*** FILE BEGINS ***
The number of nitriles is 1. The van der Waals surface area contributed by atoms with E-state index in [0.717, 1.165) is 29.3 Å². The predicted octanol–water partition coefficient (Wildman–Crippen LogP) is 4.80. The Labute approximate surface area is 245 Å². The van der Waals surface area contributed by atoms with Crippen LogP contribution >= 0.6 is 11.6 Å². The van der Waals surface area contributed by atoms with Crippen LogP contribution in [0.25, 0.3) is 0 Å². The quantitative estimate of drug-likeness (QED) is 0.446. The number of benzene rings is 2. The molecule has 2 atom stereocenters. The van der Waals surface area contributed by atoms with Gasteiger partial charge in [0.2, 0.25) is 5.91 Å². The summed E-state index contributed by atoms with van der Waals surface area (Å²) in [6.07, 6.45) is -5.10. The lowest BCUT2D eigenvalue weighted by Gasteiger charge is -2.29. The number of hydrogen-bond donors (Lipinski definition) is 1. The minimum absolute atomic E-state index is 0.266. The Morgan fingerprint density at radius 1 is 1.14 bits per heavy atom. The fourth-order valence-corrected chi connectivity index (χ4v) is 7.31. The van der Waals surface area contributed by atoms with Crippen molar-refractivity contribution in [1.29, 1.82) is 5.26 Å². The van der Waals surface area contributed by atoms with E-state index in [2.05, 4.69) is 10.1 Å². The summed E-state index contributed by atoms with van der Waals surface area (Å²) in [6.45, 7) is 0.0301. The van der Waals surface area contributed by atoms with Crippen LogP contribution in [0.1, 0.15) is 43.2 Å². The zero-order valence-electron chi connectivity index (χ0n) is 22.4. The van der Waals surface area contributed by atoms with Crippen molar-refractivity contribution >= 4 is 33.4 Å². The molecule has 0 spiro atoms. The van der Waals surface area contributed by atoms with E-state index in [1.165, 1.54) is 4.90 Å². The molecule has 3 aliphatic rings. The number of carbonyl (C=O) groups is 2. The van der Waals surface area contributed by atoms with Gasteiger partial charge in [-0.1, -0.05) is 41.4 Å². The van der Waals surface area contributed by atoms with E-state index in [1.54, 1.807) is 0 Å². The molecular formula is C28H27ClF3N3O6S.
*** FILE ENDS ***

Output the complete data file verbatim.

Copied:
The number of nitriles is 1. The van der Waals surface area contributed by atoms with E-state index in [0.717, 1.165) is 29.3 Å². The predicted octanol–water partition coefficient (Wildman–Crippen LogP) is 4.80. The Labute approximate surface area is 245 Å². The van der Waals surface area contributed by atoms with Crippen LogP contribution >= 0.6 is 11.6 Å². The van der Waals surface area contributed by atoms with Crippen LogP contribution in [0.25, 0.3) is 0 Å². The quantitative estimate of drug-likeness (QED) is 0.446. The number of benzene rings is 2. The molecule has 2 atom stereocenters. The van der Waals surface area contributed by atoms with Gasteiger partial charge in [0.2, 0.25) is 5.91 Å². The summed E-state index contributed by atoms with van der Waals surface area (Å²) in [6.07, 6.45) is -5.10. The lowest BCUT2D eigenvalue weighted by Gasteiger charge is -2.29. The number of hydrogen-bond donors (Lipinski definition) is 1. The minimum absolute atomic E-state index is 0.266. The Morgan fingerprint density at radius 1 is 1.14 bits per heavy atom. The fourth-order valence-corrected chi connectivity index (χ4v) is 7.31. The van der Waals surface area contributed by atoms with Crippen molar-refractivity contribution in [1.29, 1.82) is 5.26 Å². The van der Waals surface area contributed by atoms with E-state index in [2.05, 4.69) is 10.1 Å². The summed E-state index contributed by atoms with van der Waals surface area (Å²) in [6.45, 7) is 0.0301. The van der Waals surface area contributed by atoms with Crippen LogP contribution in [0.1, 0.15) is 43.2 Å². The zero-order valence-electron chi connectivity index (χ0n) is 22.4. The van der Waals surface area contributed by atoms with Crippen molar-refractivity contribution >= 4 is 33.4 Å². The molecule has 0 spiro atoms. The van der Waals surface area contributed by atoms with E-state index in [1.165, 1.54) is 4.90 Å². The molecule has 3 aliphatic rings. The number of carbonyl (C=O) groups is 2. The van der Waals surface area contributed by atoms with Gasteiger partial charge in [-0.1, -0.05) is 41.4 Å². The van der Waals surface area contributed by atoms with E-state index in [1.54, 1.807) is 0 Å². The molecular formula is C28H27ClF3N3O6S.